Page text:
That red fire retardant being used in California wildfires, like the Holy fire, won’t hurt you. Here’s what’s in it
Forrest Gordon Clark, the man accused of starting the Holy Fir, appeared in court for the first time Friday morning in Santa Ana. Palm Springs Desert Sun
Firefighters gained more control of the Holy Fire now burning in the Cleveland National Forest in Riverside County.
Forest officials said the fire has held steady, burning 22,986 acres by Wednesday morning. But firefighters have 72 percent of the fire’s perimeter contained. The agency’s damage-assessment team determined 12 single-family homes in Orange County and six in Riverside County were destroyed by the fire.
On Wednesday, 1,270 firefighters remained on hand, and forest officials said warming weather coupled with possible thunderstorms through the week are a concern. Still, officials expect the fire to be fully contained by Tuesday.
One reason for the daily successes in battling back the blaze is the red fire retardant captured in photos and videos as it is dropped on the flames and surrounding areas from jumbo jets following spotter planes.
That fire retardant can significantly slow the progress of a blaze and helps firefighters contain the spread and save property.
But it does make a mess for people returning home after fires, and many in fire zones have been left wondering what to do if it gets on their home or vehicle and how it might impact wildlife.
The U.S. Forest Service uses a product known by the brand name Phos-Chek, according to San Bernardino National Forest spokesman Zach Behrens. The retardant is manufactured by Missouri-based ICL Performance Products, which has been creating fire retardants to fight wildfires since the 1960s.*
The company’s website says its mixtures are the, “safest, most effective and environmentally friendly products available for fighting, managing and controlling wildland fires.”
According to safety sheets on the company website, the sticky mixture — which is combined with water before it is dropped over fire zones — is primarily composed of fertilizer, with a thickener and red dye added in. The dye ensures it is visible from the air, the thickener helps the slurry cling to trees, brush and other objects it is dropped on.
Cal Fire spokeswoman Heather Williams said the mixture is dropped strategically to protect homes or other structures and to help firefighters steer a fire off its current course and into an area where it can be fought more easily. As a blaze approaches an area where retardant has been dropped, a chemical reaction between the mixture and plants it has landed on occurs and makes it difficult for the fire to burn through that line.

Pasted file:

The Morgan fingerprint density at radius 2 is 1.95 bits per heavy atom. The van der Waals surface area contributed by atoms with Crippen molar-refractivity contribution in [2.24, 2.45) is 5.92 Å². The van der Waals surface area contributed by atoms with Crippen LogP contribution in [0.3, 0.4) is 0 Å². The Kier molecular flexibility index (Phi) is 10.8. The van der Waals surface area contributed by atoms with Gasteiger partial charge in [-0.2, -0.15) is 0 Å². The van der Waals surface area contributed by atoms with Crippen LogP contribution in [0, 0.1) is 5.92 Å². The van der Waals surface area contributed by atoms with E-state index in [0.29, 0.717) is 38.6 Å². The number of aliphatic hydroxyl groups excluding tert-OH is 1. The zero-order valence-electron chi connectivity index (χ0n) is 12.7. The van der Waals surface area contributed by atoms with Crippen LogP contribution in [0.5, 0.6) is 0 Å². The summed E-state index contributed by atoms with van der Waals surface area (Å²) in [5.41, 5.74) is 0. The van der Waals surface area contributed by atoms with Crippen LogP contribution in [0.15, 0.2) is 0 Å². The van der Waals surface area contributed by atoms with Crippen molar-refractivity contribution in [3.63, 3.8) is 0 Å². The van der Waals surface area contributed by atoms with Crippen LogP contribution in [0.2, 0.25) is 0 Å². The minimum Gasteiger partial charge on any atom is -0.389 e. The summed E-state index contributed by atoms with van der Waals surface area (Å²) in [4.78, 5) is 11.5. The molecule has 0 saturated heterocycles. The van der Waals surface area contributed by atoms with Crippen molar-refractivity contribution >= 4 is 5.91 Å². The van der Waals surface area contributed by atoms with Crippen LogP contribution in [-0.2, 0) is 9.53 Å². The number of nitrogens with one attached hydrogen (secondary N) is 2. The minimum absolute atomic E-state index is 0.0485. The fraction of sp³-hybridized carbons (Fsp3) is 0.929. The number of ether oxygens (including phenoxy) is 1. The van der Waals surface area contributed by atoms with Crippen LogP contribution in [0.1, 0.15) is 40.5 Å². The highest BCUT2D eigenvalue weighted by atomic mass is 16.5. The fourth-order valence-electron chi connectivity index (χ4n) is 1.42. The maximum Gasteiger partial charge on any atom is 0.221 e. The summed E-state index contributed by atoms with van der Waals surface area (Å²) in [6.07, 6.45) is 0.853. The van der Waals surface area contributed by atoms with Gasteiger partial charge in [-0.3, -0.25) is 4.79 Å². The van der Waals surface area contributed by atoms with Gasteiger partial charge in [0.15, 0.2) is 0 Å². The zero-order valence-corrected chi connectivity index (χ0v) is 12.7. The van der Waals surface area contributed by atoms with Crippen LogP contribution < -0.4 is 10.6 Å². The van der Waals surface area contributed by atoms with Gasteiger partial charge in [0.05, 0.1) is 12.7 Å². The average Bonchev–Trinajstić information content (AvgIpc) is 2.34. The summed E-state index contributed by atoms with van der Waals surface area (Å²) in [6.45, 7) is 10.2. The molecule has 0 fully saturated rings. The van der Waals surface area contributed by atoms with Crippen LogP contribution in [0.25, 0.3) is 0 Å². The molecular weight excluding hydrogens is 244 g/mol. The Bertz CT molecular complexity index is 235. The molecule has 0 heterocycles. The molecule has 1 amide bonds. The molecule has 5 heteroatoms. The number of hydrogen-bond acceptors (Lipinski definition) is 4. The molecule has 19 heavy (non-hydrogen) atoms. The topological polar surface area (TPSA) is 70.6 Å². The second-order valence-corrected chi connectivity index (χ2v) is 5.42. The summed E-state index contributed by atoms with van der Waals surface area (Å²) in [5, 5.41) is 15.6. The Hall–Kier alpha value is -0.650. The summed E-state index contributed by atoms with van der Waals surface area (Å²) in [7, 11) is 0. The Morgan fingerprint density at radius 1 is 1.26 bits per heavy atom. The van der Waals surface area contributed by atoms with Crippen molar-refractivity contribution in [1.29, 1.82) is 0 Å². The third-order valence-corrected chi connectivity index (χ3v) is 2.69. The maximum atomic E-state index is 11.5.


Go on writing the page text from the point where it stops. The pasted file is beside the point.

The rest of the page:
“It basically acts as a fuel break to help slow down the fire,” she said. “It doesn’t put the fire out, but it really helps slow it down.”
Williams said pilots will survey a fire from the air and determine how best to utilize the retardant along with other natural fire breaks, including highways, mountain ridges and rivers.
The U.S. Department of Agriculture, which oversees the forest service, conducted an environmental review into the impact of fire retardant in 2011 after a judge ruled in favor of Citizens for Better Forestry, which had sued the USDA and asked the forest service to review its method of applying fire retardant and how it affects the environment.
The report indicated that in rare cases the retardant can have a negative impact on water quality and aquatic species, so it is not supposed to be dropped within 300 feet of a waterway. The substance still comes into contact with water sources accidentally, but the USDA said the impact on those animals would be “minor and short term.” The same goes for water quality.
“Generally, impacts are short-term, as dilution occurs when the affected water moves downstream,” according to the report. However, in stagnant bodies of water, the fertilizers in the retardant can cause an overgrowth of plants.
The impact of the nontoxic substance on human health is also “minimal.” Some people have reported skin irritation, according to the USDA, but generally the safety benefits of using the retardant outweighs those few incidents.
“On every fire, firefighter safety and public safety are the highest priorities. Aerially applied fire retardant reduces wildfire intensity and rate of spread, decreasing risks to firefighters and enabling them to construct fireline safely. In many situations, the use of retardant in concert with firefighters on the ground allows the Forest Service to safely meet its responsibilities to protect landscapes, resources, and people,” according to the USDA.
The company that manufactures the retardant recommends washing with soap and water if you come in contact with the substance and to flush your eyes with water if it gets in your eyes. And while the substance is nontoxic, it shouldn’t be ingested by people or animals.
The company said emergency measures would not be necessary, but to contact a physician or veterinarian if the retardant is ingested by a person or pet. Cal Fire’s Williams said it was important for people with livestock to wash out any food and water basins for their animals if they were in areas where retardant was used.
Williams also advised people to wash the retardant off their homes or cars, rather than waiting for rain to do that. She said the mixture is easy to wash off if it’s relatively fresh. If it has hardened, people might need to use a power washer or some elbow grease.